Moonrise Over Sorrow
While the sun and the moon have been rising and setting, I’ve been living in the dark night of the soul, where grief has a way of bursting over my head, deluging me from parts unknown, and the enormity of my loss leaves me numb, watching life stream past in a blur of sorrow.
Most days I take a qi gong class, have coffee or lunch with a friend, go for a walk with another friend. All day, trying to spend time with someone, going places, doing things. Then I come home to my empty house, get in my empty bed (folded laundry piled on Shel’s side so that it doesn’t seem so deserted), and sometimes start whimpering like a child, occasionally wailing like a banshee.
Last night I put on Shel’s oldest and rattiest bathrobe, which still had a bit of his hair caught in the scratchy fabric, and hugged myself tightly. It’s the robe he had when we met, one I never liked and often urged him to toss, and nonetheless the one he took everywhere whenever we traveled. The cats immediately came and sniffed at me, so I guess that it still has his discernible-only-to-cats scent. Then this morning I discovered the new belt that I had bought him just a couple of months ago, needed because he’d gotten so thin that his clothes were falling off. These things undo me completely.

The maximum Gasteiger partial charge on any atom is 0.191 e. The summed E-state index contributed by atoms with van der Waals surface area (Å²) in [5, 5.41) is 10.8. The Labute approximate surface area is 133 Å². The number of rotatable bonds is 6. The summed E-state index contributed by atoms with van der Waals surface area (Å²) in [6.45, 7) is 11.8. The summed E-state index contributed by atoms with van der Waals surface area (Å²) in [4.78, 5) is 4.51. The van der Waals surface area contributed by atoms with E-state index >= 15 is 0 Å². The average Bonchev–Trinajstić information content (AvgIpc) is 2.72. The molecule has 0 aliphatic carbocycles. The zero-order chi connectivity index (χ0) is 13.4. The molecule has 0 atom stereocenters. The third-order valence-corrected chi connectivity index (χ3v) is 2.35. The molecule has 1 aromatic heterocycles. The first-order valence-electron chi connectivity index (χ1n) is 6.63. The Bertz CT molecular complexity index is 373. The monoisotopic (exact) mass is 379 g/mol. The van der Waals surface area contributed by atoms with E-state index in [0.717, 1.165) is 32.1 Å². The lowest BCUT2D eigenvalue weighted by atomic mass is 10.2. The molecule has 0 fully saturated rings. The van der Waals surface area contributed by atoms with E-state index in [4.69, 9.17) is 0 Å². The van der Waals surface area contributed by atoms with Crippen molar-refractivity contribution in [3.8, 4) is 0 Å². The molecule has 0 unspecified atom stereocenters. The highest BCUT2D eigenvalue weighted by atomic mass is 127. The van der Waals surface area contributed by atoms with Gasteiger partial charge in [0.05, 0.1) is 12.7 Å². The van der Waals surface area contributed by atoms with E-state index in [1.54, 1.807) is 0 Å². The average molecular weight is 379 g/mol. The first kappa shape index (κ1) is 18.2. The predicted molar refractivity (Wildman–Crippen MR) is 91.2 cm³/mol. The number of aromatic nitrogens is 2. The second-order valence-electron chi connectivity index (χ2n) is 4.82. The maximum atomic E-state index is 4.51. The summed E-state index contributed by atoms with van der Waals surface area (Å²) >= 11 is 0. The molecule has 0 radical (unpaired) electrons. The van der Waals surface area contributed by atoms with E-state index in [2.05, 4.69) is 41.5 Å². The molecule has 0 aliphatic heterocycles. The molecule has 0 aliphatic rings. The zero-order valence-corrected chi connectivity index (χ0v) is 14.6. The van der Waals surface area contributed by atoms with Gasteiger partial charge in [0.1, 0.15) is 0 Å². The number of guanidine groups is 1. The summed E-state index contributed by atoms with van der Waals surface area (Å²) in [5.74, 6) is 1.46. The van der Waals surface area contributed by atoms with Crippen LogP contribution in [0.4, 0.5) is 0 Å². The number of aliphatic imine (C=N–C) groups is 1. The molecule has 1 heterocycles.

But they came into my hands because I decided to reclaim a tiny part of our closet for myself, a set of hooks for tossing the garments one is too lazy to hang up. Those were Shel’s hooks, but now I want them. And in order to possess them, I had to remove his things, still hanging where he last left them, 5 weeks ago. The things he wore, the things he touched, his favorite green cords with the reading glasses and nail clippers still tucked into the pockets, remind me that sorrow is not reserved for the dark of night, the empty bed. It’s also for the closet, where our life together flashes past me in the neat pile of his sweaters, for his desk, where Zazou likes to sleep on his chair, for the last crossword puzzle he did, his letters in pencil.
But I did want those hooks for myself, and I did admire the rising of the moon, and I did decide that before wearing that bathrobe again it really needed a bath itself. And some day I guess I’ll want the whole closet to myself, want the space for his desk, where he spent so much of the last year of his life, to be converted to some other use. Because I’m alive, and I’m here, and he’s not. And I hate that.
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